And do you notice that most novels where the female main character is both strong and feminine – not losing the fact that she is a woman while still being intelligent and/or sturdy – are written by men? Women: what’s up with you? Why are you keeping this unrealistic and abusive crap up in your novels? Even the title reflects the woman as the object and the man the main character of the relationship.


Women are paraded out as strong and tough yet on the inside they are frightened and weak. And the man is strong, commanding, and an emotional bulldozer who never falters. So he discovers her vulnerability and has to protect her. Because she’s incapable of doing so herself on any level.


Man – uber strong, knows what’s going on, level headed, judgment not clouded by emotions, makes all decisions because he is wise and knows everything. Including what her decisions should be.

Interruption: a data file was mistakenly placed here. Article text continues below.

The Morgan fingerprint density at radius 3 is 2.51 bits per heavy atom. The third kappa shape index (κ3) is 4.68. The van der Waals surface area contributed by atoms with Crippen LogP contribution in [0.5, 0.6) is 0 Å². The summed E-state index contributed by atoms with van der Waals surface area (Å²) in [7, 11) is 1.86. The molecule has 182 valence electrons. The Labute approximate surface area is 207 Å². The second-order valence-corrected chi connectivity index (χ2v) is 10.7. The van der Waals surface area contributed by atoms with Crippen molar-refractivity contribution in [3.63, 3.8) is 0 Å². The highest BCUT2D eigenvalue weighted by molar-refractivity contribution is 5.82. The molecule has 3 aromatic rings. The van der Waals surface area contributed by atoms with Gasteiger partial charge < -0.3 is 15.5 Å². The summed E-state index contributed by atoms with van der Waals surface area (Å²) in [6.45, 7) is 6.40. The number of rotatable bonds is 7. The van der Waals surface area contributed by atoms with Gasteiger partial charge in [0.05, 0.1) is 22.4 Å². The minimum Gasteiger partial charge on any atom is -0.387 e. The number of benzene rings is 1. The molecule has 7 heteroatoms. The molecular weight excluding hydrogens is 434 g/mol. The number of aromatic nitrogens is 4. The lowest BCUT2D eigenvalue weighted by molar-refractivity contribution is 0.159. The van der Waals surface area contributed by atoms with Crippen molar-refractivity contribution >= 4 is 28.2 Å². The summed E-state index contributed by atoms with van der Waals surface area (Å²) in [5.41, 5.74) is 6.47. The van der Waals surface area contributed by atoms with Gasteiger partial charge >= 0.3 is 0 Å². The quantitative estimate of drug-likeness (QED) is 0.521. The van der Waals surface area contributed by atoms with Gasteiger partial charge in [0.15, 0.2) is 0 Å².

Woman – an idiot. Can’t make decisions. Needs to stay out of the bad guy situations because she doesn’t have male anatomy. Clearly this means she’s incapable of taking care of herself in any way.


heart box

And I can’t stand how the man makes a big deal in some explosive scene, going on about how the woman is helpless and an idiot who can’t make decisions for herself. And even though it makes her angry – they never talk about this. And the chick subtly ignores and then becomes okay with this. WHAT?! Three pages ago she was fuming and rightly so, thinking straight and seeing it for the misogynistic crap it is. Next she’s all gooey and he’s saving her and she loves him.